- Roman Reigns: Quite figuratively, “The Next Big Thing”. The fans love him…but if his past matches are any indication (or early reports about his match with Rusev on Smackdown are true), Reigns is just a big dude with about three moves and not much else.
- John Cena: As previously stated, he’s pretty much WWE. He’s usually what fans the media think of when they hear the name. He’s on every cereal box and drink cup. He can carry the company easy. So, the good news is that there’s John Cena. The bad news is that he’s John Cena. Cena’s won the thing 15 times (one short of Ric Flair) and the fans aren’t exactly enamored with him, though the hypocrisy of cheering for Hulk Hogan (somebody a hell of a lot more flat, boring and one-dimensional than Cena) when ever he appears in an arena still makes me scratch my head.
- Dolph Ziggler: He’s resilient, the fans adore him, he’s carried the title before. Ziggler just has so many things working against him, so take your pick: He’s “Shawn Michaels 2.0″, he’s injury-prone, he sells so well that WWE uses him to get others over instead, he’s got a big mouth, people aren’t sure if he’s a heel or face, marketing him is tough because WWE apparently thinks he comes across as the guy who drops a roofie in your drink at the club…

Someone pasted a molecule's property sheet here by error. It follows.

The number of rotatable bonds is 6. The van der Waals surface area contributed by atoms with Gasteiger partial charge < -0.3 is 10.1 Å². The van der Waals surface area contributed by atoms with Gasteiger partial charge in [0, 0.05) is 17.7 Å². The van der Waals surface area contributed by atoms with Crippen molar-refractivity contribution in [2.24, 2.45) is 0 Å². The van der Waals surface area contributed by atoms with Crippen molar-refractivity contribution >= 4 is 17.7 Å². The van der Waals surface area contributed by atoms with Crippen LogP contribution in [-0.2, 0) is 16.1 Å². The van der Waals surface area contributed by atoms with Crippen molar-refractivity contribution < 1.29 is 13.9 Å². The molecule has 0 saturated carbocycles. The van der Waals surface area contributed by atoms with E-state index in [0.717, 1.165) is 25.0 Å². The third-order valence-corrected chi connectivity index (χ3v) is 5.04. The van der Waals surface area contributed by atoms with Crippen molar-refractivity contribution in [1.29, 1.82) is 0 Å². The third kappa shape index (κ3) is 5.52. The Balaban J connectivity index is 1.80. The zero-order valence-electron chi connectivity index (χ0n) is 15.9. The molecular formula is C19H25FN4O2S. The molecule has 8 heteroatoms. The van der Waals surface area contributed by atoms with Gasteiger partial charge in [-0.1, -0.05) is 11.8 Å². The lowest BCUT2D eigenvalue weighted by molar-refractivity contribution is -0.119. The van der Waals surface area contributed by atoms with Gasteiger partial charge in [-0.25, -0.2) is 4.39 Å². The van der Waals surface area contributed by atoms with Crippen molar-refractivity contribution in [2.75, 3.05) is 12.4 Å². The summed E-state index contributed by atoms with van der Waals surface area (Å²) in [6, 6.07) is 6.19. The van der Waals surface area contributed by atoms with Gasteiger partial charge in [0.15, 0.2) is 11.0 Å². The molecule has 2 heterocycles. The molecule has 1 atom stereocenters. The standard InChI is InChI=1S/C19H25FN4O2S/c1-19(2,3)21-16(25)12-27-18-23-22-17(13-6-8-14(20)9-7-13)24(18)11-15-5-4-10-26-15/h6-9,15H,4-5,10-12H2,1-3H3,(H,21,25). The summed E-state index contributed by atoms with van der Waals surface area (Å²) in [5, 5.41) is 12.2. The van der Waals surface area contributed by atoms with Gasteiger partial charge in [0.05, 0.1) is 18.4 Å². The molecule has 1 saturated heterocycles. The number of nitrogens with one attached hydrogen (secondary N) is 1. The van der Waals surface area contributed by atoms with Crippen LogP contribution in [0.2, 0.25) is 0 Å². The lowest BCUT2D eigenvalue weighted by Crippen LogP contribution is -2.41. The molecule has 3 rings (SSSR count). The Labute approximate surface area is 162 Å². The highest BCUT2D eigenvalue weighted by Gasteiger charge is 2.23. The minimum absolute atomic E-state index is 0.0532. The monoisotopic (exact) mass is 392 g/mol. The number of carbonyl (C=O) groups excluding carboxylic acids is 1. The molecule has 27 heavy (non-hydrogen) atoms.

- Chris Jericho: Too old, is probably here temporarily while WWE shores up its roster…and I don’t even think Jericho wants to be champion right now.
- Rob Van Dam: See above. And, by the way, why IS Van Dam back in WWE anyway? Anybody?
- Sheamus: He’s John Cena. Only Irish and slightly more tolerable. Besides, he’s already got the mid-card nailed down.
- Cesaro: Cute idea but he’d have to go face and WWE has spent so long attempting to make people hate the guy and it would take a bit of time to make him likeable or give him that intensity that makes him look like he truly belongs with the belts.
So, for the first time, WWE really has no decent options.
They’d be smart to simply think long-term. Let Cena have the title, drop it to Brock or another legit heel and then have Bryan fight his way back up again when he gets back.
As Triple H would say: “Let’s see how this plays out.”